MYRTLE BEACH, S.C. (CN) – Federal regulators improperly gave their blessing to a residential subdivision near Surfside Beach, S.C. without so much as a site visit, environmentalists. And they did so even though the developers, Deertrack Golf, said they planned to fill or alter “virtually every square inch” of water and wetlands on the 84.6 acre property, nearby property owners say.
The South Carolina Environmental Law Project claims says the U.S. Army Corps of Engineers Charleston Office and the Environmental Protection Agency wrongly determined the waters and wetlands on the property do not fall under the jurisdiction of the Clean Water Act.
The Law Project represents the Deerfield Plantation Phase II-B Property Owners Association, a nonprofit representing property owners in a subdivision next to the site. They say many of the wetlands at issue have a direct surface connection to the Atlantic Ocean, a navigable water, and therefore require federal protection.
They say that by failing to assert jurisdiction over the waters and wetlands, the federal agencies deprived the South Carolina Department of Health and Environmental Control of the opportunity to certify whether the proposed activity will be consistent with state water quality laws and regulations.
The association seeks declaratory judgment that the corps’ determination is unlawful and invalid, and that the waters and wetlands the developer wants to impact are “waters of the United States” requiring Clean Water Act protection.
They also want an injunction preventing Deertrack Golf from dumping dredged or fill material without a permit that includes water quality certification.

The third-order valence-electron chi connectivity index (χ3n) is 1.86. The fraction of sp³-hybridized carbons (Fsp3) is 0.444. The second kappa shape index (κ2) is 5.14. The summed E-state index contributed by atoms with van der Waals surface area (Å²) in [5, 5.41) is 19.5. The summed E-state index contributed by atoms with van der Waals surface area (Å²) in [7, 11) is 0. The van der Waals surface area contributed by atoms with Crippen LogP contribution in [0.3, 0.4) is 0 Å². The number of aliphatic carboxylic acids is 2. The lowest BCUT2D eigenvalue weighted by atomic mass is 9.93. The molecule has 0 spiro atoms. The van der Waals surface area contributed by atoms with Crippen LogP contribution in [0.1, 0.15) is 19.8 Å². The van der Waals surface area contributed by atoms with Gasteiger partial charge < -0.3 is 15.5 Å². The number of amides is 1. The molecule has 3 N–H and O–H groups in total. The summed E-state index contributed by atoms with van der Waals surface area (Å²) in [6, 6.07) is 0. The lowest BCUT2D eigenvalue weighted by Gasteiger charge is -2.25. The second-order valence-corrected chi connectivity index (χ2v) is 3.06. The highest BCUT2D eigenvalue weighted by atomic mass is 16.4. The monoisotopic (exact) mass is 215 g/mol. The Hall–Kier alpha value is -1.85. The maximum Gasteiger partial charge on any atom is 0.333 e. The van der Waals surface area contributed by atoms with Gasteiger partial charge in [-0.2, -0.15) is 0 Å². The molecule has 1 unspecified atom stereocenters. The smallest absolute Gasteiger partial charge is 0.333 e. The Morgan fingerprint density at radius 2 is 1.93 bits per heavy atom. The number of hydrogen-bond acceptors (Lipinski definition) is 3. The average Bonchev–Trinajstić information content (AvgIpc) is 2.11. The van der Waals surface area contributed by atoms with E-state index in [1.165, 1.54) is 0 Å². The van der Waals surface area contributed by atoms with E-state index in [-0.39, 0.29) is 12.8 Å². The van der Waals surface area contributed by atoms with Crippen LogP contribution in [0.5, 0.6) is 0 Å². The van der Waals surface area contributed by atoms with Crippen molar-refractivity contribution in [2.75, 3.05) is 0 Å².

Deertrack Golf’s proposal involves redeveloping a site that for more than 25 years has served as the Deerfield South Golf Course in Surfside Beach, a tourism Mecca on the Atlantic Coast, a 10 minute drive from downtown Myrtle Beach.
The developer plans to preserve nine holes of the old 18-hole golf course and to build 278 single-family homes on the rest of the property.
Deerfield Plantation Phase II-B was developed in a common scheme with the original golf course. Homes in the subdivision are surrounded by and directly border the course and waters and wetlands surrounding it.
According to the lawsuit, “members of the (association) use and enjoy the waters, wetlands, birds and other natural resources … which will be degraded and/or destroyed if the project is allowed to proceed as planned. …
“Destroying the Deertrack waters and wetlands would eliminate suitable habitat for birds, reptiles, fish, and other wildlife and likely result in the discharge of sediment and other pollutants associated with storm water, including nutrients, thereby degrading waters downstream.”
Plaintiffs say the Corps of Engineers “entirely failed to consider, or even mention,” the hydrologic connectivity of the waters and wetlands on the site to the Atlantic Ocean and significant inland lakes.
And they say there is no evidence in the record to indicate that Corps considered readily available information, including the surface hydrologic connectivity of the Deertrack Golf site’s waters and wetlands to navigable waters, “which is plainly visible to anyone who visits the property.”
The lawsuit was filed in Florence, S.C., Federal Court.